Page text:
Prepared Expressly for OutSolve, LLC By Andrews Kurth LLP
In March 2016, North Carolina passed H.B. 2 (commonly referred to as the “Bathroom Bill”), which prevents transgender people from using bathrooms that match their gender identity. The law’s passage quickly ignited a cultural debate, and it also instigated legal challenges by the ACLU and the Obama administration. The Equal Employment Opportunity Commission, Department of Justice, and Department of Education subsequently issued guidance on the subject, stating that Title VII and Title IX provide anti-discrimination protections for transgender people. That move, in turn, led over a dozen states to join together in a lawsuit to block any enforcement actions based on that guidance.
In many respects, the law is in flux with respect to the rights and protections afforded to transgender people—but not in all respects. In fact, the Office of Federal Contractor Compliance Programs (the “OFCCP”) published its Final Rule setting forth detailed requirements with respect to this topic over the summer. Put simply, federal contractors and subcontractors are prohibited from employment discrimination on the basis of sexual orientation and gender identity. The OFCCP’s Final Rule became effective August 15, 2016. See 81 F.R. 39107.
By way of background, gender identity refers to a person’s internal sense of his or her own gender. This identity may or may not correspond to the sex assigned to the person at birth, and it may or may not be visible to others. The process of transitioning reflects the period during which a person begins living as the gender with which they identify, rather than the gender that they were assigned at birth. The term transgender describes people for whom the sex to which they were assigned at birth does not match their gender identity. Accordingly, when a law or policy proscribes discrimination on the basis of gender identity, discrimination based on a person being transgender is necessarily prohibited. Sexual orientation, on the other hand, refers to an individual’s physical, romantic, or emotional attraction to people of the same or opposite gender. Straight, lesbian, gay, and bisexual are terms commonly used to refer to a person’s sexual orientation.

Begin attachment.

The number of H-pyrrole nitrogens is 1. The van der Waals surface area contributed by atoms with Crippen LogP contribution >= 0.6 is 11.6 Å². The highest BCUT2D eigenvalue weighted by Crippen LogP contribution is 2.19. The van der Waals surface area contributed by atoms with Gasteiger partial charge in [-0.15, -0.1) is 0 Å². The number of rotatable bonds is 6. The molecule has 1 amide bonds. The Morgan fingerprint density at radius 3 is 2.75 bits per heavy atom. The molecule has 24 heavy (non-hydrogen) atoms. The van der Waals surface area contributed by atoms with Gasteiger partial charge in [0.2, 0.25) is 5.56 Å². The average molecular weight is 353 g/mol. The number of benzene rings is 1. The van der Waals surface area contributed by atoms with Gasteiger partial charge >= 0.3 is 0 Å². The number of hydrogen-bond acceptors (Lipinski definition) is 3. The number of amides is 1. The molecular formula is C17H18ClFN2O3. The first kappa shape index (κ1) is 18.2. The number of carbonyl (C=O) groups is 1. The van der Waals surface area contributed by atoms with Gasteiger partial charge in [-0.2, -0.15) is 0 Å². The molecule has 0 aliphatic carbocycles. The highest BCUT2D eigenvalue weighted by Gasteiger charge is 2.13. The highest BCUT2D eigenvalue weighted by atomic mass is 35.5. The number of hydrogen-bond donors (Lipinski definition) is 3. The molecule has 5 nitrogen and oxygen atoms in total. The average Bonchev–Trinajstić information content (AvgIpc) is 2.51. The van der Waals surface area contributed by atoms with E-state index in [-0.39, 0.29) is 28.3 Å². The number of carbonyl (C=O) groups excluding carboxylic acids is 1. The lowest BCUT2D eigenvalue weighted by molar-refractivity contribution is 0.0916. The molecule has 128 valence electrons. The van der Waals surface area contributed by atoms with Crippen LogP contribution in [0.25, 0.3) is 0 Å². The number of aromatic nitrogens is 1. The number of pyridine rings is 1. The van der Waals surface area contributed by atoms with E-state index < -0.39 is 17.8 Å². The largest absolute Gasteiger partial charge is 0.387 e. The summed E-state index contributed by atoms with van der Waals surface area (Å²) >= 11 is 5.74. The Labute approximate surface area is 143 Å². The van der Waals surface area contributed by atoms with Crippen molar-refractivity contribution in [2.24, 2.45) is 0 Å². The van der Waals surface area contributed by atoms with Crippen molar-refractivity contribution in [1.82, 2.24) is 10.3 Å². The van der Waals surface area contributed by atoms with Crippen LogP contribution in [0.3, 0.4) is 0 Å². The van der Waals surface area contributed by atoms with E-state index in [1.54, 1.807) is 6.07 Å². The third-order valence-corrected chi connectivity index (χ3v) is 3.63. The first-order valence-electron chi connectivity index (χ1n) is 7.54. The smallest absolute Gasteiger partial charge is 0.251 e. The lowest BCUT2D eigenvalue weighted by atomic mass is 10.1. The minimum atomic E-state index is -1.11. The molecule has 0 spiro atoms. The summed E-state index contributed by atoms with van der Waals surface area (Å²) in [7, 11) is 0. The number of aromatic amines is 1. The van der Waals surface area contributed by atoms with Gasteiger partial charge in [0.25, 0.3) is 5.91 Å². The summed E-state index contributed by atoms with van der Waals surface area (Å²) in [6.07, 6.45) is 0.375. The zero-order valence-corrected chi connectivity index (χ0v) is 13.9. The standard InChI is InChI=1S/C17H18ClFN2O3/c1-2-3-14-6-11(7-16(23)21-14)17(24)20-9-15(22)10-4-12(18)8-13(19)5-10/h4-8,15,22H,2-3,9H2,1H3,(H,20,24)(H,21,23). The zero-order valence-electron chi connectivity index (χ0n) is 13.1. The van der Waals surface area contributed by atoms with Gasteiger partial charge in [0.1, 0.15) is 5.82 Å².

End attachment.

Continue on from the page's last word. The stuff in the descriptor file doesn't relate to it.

On July 21, 2014, President Obama issued Executive Order 13672 (“EO 13672”), which provides that federal agencies and federal contractors are required to amend their equal employment opportunity policies or clauses to include sexual orientation and gender identity in the list of protected classes (which already included race, color, religion, sex, and national origin) and to take affirmative action to ensure that job applicants and employees are treated without regard to such protected classes. The OFCCP subsequently promulgated rules and issued guidance to implement EO 13672 and clarify the OFCCP’s role with respect to its enforcement.
One thing that the OFCCP has made quite clear is that federal contractors and subcontractors with a federal contract or subcontract in excess of $10,000 (collectively referred to as “Contractors”) must ensure that their restroom access policies and procedures do not discriminate based on the gender identity of an applicant or employee. In other words, Contractors must allow employees and applicants to use the restrooms that correspond with their gender identity. To the extent that Contractors provide unisex or single-occupancy restrooms, they cannot require transgender individuals to use such restrooms. However, if other employees express discontent about the restroom that a transgender person is using, Contractors can suggest that such other employees use the single-occupancy restrooms.